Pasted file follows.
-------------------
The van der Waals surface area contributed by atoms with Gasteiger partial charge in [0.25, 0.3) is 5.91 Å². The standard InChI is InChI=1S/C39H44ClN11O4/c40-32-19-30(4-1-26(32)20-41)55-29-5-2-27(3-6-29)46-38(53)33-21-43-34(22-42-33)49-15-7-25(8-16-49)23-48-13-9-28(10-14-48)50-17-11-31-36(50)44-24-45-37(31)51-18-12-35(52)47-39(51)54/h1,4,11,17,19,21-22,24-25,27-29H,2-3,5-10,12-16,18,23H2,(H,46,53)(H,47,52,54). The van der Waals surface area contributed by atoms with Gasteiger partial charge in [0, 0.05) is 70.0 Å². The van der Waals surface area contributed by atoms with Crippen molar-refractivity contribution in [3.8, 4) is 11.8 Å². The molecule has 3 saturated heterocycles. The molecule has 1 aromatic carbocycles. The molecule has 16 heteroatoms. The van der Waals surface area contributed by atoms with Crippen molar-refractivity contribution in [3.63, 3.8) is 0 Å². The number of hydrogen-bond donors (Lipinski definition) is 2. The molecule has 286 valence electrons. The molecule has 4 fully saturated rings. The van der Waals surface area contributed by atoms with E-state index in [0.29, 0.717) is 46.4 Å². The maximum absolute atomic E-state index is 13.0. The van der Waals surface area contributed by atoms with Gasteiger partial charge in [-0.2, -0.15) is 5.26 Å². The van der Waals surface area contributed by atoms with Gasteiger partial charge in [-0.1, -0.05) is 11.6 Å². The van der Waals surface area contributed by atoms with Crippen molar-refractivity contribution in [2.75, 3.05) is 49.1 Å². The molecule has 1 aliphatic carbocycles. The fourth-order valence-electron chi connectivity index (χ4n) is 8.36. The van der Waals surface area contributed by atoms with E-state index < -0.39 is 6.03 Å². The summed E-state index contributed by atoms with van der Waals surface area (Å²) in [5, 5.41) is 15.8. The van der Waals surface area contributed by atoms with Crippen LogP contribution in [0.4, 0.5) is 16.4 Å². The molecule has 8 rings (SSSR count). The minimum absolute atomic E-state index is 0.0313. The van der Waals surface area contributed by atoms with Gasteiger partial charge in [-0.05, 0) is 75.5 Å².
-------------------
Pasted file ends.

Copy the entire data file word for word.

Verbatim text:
The van der Waals surface area contributed by atoms with Gasteiger partial charge in [0.25, 0.3) is 5.91 Å². The standard InChI is InChI=1S/C39H44ClN11O4/c40-32-19-30(4-1-26(32)20-41)55-29-5-2-27(3-6-29)46-38(53)33-21-43-34(22-42-33)49-15-7-25(8-16-49)23-48-13-9-28(10-14-48)50-17-11-31-36(50)44-24-45-37(31)51-18-12-35(52)47-39(51)54/h1,4,11,17,19,21-22,24-25,27-29H,2-3,5-10,12-16,18,23H2,(H,46,53)(H,47,52,54). The van der Waals surface area contributed by atoms with Gasteiger partial charge in [0, 0.05) is 70.0 Å². The van der Waals surface area contributed by atoms with Crippen molar-refractivity contribution in [3.8, 4) is 11.8 Å². The molecule has 3 saturated heterocycles. The molecule has 1 aromatic carbocycles. The molecule has 16 heteroatoms. The van der Waals surface area contributed by atoms with Crippen molar-refractivity contribution in [3.63, 3.8) is 0 Å². The number of hydrogen-bond donors (Lipinski definition) is 2. The molecule has 286 valence electrons. The molecule has 4 fully saturated rings. The van der Waals surface area contributed by atoms with E-state index in [0.29, 0.717) is 46.4 Å². The maximum absolute atomic E-state index is 13.0. The van der Waals surface area contributed by atoms with Gasteiger partial charge in [-0.2, -0.15) is 5.26 Å². The van der Waals surface area contributed by atoms with Gasteiger partial charge in [-0.1, -0.05) is 11.6 Å². The van der Waals surface area contributed by atoms with Crippen molar-refractivity contribution in [2.75, 3.05) is 49.1 Å². The molecule has 1 aliphatic carbocycles. The fourth-order valence-electron chi connectivity index (χ4n) is 8.36. The van der Waals surface area contributed by atoms with E-state index < -0.39 is 6.03 Å². The summed E-state index contributed by atoms with van der Waals surface area (Å²) in [5, 5.41) is 15.8. The van der Waals surface area contributed by atoms with Crippen LogP contribution in [0.4, 0.5) is 16.4 Å². The molecule has 8 rings (SSSR count). The minimum absolute atomic E-state index is 0.0313. The van der Waals surface area contributed by atoms with Gasteiger partial charge in [-0.05, 0) is 75.5 Å².